A pulsar is an astronomical object that cycles very regularly between more and less EM radiation on a time scale of a few seconds or less, the fastest having a cycle of a few milliseconds. The EMR is generally radio but X-ray pulses have also been detected. Their cycles are very precise, like clockwork. They are unresolved point sources, like stars. The name pulsar is derived from pulsating star, but the term pulsating star is used for more conventional stars that generally pulse on a much larger timescale. The first pulsar observation was in 1967, being nicknamed LGM-1 ("little green men 1" because the clockwork frequency of pulses suggested an artificial source), later officially named CP 1919, then PSR B1919+21. Today there are over two thousand known pulsars.
Pulsars are assumed to be rotating, sending a beam of EMR that sweeps a circle, hitting Earth, like a rotating beacon or lighthouse light. They are further assumed to be neutron stars and their beam caused by the effects of a rotating magnetic field. A rationale is that such a small rotation period implies a small object able to produce a sufficiently-strong EMR source, neutron stars having the potential for this. The remarkably consistent cycles and the high density of a neutron star offer astrophysicists unique opportunities for testing and observing physical phenomena such as the influence of gravitational waves. The radio emission is presumed to be synchrotron radiation due to accretion of charged particles from a from a binary companion. An accretion disk is truncated due to the strong magnetic field, presumably near the point where it is sufficiently strong to dominate over the material's kinetic energy, a distance from the star called the Alfvén radius. The accretion is channeled along magnetic field lines to the pulsar's magnetic poles, where the radio emission occurs. The beam is powered by the pulsar's rotation. Millisecond pulsars are presumed to have had their rotation rate increased by the accretion.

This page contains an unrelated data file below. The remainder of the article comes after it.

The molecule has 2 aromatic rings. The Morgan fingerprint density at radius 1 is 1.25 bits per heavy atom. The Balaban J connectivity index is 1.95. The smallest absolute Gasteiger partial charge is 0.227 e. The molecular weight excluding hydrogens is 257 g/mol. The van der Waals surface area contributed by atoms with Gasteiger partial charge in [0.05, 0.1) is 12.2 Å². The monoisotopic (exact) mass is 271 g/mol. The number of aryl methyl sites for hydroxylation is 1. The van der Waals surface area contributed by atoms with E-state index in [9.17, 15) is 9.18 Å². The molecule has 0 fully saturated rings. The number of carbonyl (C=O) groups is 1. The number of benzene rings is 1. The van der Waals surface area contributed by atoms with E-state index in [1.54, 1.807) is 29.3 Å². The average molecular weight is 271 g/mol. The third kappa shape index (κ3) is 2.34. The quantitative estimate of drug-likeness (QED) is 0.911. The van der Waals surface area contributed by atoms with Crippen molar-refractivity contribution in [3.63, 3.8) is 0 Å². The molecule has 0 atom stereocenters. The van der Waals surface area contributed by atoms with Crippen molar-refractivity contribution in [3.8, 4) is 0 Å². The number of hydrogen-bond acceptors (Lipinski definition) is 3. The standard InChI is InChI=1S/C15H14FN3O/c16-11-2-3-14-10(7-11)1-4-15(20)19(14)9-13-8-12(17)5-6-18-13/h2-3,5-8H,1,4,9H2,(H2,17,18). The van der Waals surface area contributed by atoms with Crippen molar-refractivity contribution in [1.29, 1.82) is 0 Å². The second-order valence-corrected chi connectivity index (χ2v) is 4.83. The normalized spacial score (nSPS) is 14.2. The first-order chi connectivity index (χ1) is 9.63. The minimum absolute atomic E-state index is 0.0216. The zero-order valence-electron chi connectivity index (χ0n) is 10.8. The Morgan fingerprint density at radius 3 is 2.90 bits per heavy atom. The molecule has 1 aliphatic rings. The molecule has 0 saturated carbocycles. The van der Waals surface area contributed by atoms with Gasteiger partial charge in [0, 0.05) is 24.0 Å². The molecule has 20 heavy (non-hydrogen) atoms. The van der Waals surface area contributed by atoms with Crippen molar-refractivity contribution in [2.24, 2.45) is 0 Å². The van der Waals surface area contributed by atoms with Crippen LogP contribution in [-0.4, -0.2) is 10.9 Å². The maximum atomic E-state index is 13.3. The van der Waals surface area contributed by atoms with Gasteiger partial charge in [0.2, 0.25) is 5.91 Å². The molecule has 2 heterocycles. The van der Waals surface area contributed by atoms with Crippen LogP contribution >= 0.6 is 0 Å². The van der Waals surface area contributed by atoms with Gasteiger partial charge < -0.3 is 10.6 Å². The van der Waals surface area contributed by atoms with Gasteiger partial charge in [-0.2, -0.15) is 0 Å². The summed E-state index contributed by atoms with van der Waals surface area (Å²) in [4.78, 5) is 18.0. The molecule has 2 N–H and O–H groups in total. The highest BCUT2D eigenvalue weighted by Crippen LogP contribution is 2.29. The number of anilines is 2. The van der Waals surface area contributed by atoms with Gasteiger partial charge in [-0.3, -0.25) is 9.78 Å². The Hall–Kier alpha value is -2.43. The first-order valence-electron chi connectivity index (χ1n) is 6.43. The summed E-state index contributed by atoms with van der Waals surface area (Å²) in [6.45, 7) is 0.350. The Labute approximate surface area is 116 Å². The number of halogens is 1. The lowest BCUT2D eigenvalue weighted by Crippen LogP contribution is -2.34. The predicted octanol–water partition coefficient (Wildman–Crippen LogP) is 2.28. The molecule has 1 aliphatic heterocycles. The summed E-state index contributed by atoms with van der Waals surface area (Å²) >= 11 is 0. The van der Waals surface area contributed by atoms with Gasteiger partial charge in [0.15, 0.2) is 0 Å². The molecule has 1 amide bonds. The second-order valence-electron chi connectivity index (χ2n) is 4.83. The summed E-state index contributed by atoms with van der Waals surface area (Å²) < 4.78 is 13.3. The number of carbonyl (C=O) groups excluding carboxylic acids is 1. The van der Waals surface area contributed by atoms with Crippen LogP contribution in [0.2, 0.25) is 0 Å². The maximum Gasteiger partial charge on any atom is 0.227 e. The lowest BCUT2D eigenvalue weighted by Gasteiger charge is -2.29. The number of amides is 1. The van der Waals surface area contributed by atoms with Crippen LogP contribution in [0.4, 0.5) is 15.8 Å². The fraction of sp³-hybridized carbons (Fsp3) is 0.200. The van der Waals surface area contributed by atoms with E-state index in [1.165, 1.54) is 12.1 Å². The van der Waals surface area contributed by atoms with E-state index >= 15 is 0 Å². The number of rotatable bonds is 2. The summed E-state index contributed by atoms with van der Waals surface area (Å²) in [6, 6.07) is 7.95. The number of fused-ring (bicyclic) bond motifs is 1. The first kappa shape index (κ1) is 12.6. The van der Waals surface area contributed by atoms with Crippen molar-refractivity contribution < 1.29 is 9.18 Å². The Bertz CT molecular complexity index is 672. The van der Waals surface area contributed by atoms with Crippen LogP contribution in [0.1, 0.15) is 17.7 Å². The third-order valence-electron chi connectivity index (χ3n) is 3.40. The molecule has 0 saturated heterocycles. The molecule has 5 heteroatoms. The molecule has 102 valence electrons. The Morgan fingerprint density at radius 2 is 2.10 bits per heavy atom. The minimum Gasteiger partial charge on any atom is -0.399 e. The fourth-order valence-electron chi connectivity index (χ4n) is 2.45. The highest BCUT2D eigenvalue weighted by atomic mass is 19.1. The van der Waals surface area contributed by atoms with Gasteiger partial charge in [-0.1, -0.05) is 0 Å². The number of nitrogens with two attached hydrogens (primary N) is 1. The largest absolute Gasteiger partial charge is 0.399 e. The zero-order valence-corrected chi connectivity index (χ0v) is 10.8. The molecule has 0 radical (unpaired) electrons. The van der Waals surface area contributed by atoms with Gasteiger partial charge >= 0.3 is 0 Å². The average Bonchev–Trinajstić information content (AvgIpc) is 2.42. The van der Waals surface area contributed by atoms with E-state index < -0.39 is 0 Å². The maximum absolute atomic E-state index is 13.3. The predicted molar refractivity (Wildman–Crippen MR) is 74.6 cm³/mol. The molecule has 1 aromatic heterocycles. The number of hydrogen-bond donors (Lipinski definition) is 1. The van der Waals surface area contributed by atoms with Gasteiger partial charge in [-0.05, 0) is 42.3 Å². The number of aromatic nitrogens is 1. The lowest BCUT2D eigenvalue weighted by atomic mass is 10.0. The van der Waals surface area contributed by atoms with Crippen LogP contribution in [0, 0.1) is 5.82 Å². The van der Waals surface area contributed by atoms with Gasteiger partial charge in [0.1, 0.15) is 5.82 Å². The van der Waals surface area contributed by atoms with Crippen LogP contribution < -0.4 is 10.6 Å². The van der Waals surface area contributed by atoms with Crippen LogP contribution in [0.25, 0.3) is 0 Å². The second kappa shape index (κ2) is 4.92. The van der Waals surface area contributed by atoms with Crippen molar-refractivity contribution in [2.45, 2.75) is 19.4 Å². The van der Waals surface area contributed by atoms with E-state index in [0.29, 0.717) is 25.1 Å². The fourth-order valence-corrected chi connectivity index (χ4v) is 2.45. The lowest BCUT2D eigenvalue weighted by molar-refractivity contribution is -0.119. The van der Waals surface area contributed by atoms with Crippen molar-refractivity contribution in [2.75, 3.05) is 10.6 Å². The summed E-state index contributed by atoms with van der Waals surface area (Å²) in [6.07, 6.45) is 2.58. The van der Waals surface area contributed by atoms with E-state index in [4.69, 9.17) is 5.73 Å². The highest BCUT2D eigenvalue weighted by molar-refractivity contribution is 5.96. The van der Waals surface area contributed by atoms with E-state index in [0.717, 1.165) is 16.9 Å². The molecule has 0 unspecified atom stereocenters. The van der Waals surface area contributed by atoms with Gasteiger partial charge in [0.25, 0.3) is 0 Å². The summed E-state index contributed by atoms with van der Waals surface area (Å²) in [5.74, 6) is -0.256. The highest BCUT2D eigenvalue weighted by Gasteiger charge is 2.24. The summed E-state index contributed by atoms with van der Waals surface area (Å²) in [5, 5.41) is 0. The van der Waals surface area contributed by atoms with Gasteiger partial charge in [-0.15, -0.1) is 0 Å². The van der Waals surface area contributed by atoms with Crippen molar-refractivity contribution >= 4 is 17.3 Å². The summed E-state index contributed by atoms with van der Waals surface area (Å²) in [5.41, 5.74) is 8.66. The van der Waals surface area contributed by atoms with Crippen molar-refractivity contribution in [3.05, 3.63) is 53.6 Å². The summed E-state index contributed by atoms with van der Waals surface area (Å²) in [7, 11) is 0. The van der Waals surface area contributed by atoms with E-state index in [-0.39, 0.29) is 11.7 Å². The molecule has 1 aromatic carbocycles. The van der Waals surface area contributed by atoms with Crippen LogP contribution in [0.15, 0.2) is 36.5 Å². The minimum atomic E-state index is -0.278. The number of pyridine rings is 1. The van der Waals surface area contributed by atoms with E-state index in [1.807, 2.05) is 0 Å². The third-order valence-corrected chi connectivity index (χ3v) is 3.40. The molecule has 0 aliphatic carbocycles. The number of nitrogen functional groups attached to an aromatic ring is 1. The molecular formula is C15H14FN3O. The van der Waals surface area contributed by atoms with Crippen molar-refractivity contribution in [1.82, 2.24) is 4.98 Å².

Pulsars were first seen in radio (radio sources). In general, neutron stars are very hot, thus bright at high frequencies (black-body radiation) but are too small for us to observe that. An X-ray pulsar (i.e., binary X-ray pulsar) is a neutron star with an exceptionally strong magnetic field accreting matter from its companion star (which is not a neutron star), whose magnetic poles are misaligned with its rotation. The material is channeled to a circular-moving magnetic pole, and the shock heating produces X-rays directed along the axis of the magnetic poles.
The power to produce the radio signal is presumed to stem from the pulsar's rotation, causing the rotation to gradually slow down, and the assumption is that rotation will eventually reach the point where it no longer powers the signal and the neutron star is no longer detectable as a pulsar. This is termed an extinct pulsar. The initial rotation when the neutron star forms (from a core collapse supernova), presumably on the order of fifty rotations per second or more, stems from the preservation of angular momentum as the left-over object is much smaller than the star. There are also occasions when a pulsar's rotation abruptly changes to a slightly higher speed, known as a glitch, which is presumed to be a shift in the configuration of material such that more mass is nearer the center (something akin to mountains falling flat).
The interstellar medium has an effect on the arrival of the pulses as seen on Earth, effecting a delay which depends upon wavelength, specifically, proportional to the inverse of the square of the wavelength. Simultaneous timing of multiple wavelengths yields a dispersion measure (DM), which is this proportionality constant scaled as the column density of electrons along the photons' path that would create the delays. Thus the timing offers information on the intervening ISM. This effect on timing must also be taken into account when combining timing data observed at different wavelengths.